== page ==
Home Office Security: Protect Information and Prevent Theft From an Office at Home

According to the U.S. Bureau of Justice, property crimes account for over three-quarters of all crimes committed in the United States. In addition, in over 84% of burglaries, the offender gained entry to the home or another building on the property.

Individuals working from a home office are responsible for ensuring their computers, office equipment, and files are all safe and secure. The theft of a client’s file could give a criminal access to sensitive personal or financial information. The loss of a business computer could delay projects by days, or in cases where files were not backed up, it could devastate the small business owner.

Remember that the following home office security measures are only effective if they are used consistently; simply having a lock on the door does nothing if it’s not actually locked!

Deterring Would-Be Criminals From Attempting a Home Office Break-In

Most home offices don’t see a lot of traffic, and there are several reasons for this. It can be difficult or expensive to get home insurance if a business is operating on the property. Heavy foot traffic may also be disruptive to other members of the household. Generally, when a business grows or is the type of venture that requires frequent drop-ins from customers, entrepreneurs will rent office space outside the home.

It’s not a wise idea to have potential customers dropping in unless the home office has secure access to the rest of the home. Allowing strangers to walk through living areas in the home gives them an opportunity to scope the house out for electronics, furniture, or jewelry they may target in a break-in. Use these other tips to deter criminals from targeting the home office:

  • Do not provide a view of the inside of the office from the road or sidewalk, especially if computers or other technology are visible.
  • Install a deadbolt on the office door. Interior doors usually have simple locks that could be picked with a pin. This is not enough for a home office. You should get the best door peephole camera to protect you.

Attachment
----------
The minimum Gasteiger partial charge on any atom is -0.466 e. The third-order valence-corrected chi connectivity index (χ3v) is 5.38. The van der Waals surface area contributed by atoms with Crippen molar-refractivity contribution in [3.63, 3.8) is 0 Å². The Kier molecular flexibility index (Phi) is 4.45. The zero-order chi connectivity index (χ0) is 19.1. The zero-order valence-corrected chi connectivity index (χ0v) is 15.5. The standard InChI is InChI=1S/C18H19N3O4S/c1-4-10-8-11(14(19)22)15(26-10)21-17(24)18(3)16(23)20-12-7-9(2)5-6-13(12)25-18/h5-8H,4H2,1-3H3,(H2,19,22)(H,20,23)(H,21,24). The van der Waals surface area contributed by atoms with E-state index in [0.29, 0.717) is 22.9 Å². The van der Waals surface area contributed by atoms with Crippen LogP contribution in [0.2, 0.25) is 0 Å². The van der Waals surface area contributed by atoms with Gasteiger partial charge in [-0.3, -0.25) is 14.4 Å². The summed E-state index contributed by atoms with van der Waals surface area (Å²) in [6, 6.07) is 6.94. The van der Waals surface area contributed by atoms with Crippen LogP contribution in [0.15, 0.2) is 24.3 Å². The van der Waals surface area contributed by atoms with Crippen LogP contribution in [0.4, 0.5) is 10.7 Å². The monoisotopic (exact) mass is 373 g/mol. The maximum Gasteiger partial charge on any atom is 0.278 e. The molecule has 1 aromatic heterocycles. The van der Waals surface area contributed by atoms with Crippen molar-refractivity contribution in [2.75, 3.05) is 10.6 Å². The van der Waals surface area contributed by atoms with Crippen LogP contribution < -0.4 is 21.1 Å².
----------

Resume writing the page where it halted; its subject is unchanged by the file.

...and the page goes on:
• Have a working alarm system installed throughout the home and apply decals on doors and windows to advertise that the home is protected.

Protecting Business Equipment and Property

Ironically, the most important way to protect business equipment is to insure it against theft or loss. As much as people try to prevent theft, it isn’t always possible and occasionally it may be necessary to replace computers, phones, copy machines or other stolen equipment. Do not rely on the home insurance policy; it is generally necessary to purchase additional coverage for business equipment.

In addition, take the following measures to secure and protect business property in the home office:

  • Never set electronics directly on the floor, especially in low lying or flood-prone areas.
  • Keep all warranty and guarantee information in one place for easy access in case of broken or damaged equipment.
  • Do not advertise new equipment purchases over the phone or on the internet. A quick note on Facebook to a friend about a new $2,500.00 computer could be an attractive invitation to the wrong person.
  • When handling cash, make nightly deposits. Do not leave large sums of money in the office, even in a safe.
  • Mount a fire extinguisher in the home office. Make sure it is appropriate for electrical fires.

Protecting Data and Information in a Home Office or Computer

Business computers should be separate from a family area, preventing other family members from inadvertently accessing or damaging files. Also:

  • Set up password protection for accessing the business computer, with additional protection on sensitive files.
  • Download with discretion and ensure virus protection is current to prevent online information theft.
  • Secure paper files in a locked, fire-proof filing cabinet.
  • Back up files and store in a separate area, preferably outside the home, such as a safe deposit box or trusted friend’s home safe.
  • Document file storage so it is immediately evident if a file has been stolen or tampered with.

Most of these security measures are common sense. However, it is easy to forget to lock the door, or to fall into the misguided belief that nothing will happen. Too often, the gravity of a break-in is only realized once the damage is already done. By taking a few simple steps each day and having the right equipment in place, home office owners can make their place of business a less attractive target for thieves.

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